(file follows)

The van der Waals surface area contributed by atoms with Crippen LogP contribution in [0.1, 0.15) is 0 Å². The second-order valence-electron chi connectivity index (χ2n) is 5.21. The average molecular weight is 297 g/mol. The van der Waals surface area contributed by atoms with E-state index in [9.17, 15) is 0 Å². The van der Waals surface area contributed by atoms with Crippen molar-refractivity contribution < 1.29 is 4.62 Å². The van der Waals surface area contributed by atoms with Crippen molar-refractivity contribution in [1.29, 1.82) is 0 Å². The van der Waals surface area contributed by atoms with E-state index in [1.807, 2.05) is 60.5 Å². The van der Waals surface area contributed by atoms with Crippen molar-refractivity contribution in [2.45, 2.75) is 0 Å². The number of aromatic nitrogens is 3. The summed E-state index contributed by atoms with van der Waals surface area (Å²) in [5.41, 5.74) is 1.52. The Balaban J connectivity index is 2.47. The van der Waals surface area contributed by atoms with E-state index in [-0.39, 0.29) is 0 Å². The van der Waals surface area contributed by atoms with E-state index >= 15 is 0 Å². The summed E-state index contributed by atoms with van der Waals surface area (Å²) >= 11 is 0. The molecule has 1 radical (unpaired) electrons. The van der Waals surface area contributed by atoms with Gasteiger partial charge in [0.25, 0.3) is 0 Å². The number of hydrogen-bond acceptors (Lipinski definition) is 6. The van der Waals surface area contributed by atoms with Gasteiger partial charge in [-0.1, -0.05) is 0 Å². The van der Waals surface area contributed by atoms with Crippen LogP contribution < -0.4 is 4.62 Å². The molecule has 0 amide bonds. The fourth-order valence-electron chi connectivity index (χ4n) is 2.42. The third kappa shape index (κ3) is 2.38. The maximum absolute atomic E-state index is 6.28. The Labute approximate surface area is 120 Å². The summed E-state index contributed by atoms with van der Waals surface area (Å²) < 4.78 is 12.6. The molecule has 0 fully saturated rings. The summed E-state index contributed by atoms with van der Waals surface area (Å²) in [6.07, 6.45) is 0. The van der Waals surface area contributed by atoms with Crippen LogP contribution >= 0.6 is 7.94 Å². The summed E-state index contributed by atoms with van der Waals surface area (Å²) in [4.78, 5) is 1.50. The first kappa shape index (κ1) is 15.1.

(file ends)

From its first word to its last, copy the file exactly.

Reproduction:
The van der Waals surface area contributed by atoms with Crippen LogP contribution in [0.1, 0.15) is 0 Å². The second-order valence-electron chi connectivity index (χ2n) is 5.21. The average molecular weight is 297 g/mol. The van der Waals surface area contributed by atoms with E-state index in [9.17, 15) is 0 Å². The van der Waals surface area contributed by atoms with Crippen molar-refractivity contribution < 1.29 is 4.62 Å². The van der Waals surface area contributed by atoms with Crippen molar-refractivity contribution in [1.29, 1.82) is 0 Å². The van der Waals surface area contributed by atoms with E-state index in [1.807, 2.05) is 60.5 Å². The van der Waals surface area contributed by atoms with Crippen molar-refractivity contribution in [2.45, 2.75) is 0 Å². The number of aromatic nitrogens is 3. The summed E-state index contributed by atoms with van der Waals surface area (Å²) in [5.41, 5.74) is 1.52. The Balaban J connectivity index is 2.47. The van der Waals surface area contributed by atoms with E-state index in [-0.39, 0.29) is 0 Å². The van der Waals surface area contributed by atoms with E-state index >= 15 is 0 Å². The summed E-state index contributed by atoms with van der Waals surface area (Å²) >= 11 is 0. The molecule has 1 radical (unpaired) electrons. The van der Waals surface area contributed by atoms with Gasteiger partial charge in [0.25, 0.3) is 0 Å². The number of hydrogen-bond acceptors (Lipinski definition) is 6. The van der Waals surface area contributed by atoms with Gasteiger partial charge in [-0.1, -0.05) is 0 Å². The van der Waals surface area contributed by atoms with Crippen LogP contribution < -0.4 is 4.62 Å². The molecule has 0 amide bonds. The fourth-order valence-electron chi connectivity index (χ4n) is 2.42. The third kappa shape index (κ3) is 2.38. The maximum absolute atomic E-state index is 6.28. The Labute approximate surface area is 120 Å². The summed E-state index contributed by atoms with van der Waals surface area (Å²) < 4.78 is 12.6. The molecule has 0 fully saturated rings. The summed E-state index contributed by atoms with van der Waals surface area (Å²) in [6.07, 6.45) is 0. The van der Waals surface area contributed by atoms with Crippen LogP contribution >= 0.6 is 7.94 Å². The summed E-state index contributed by atoms with van der Waals surface area (Å²) in [4.78, 5) is 1.50. The first kappa shape index (κ1) is 15.1.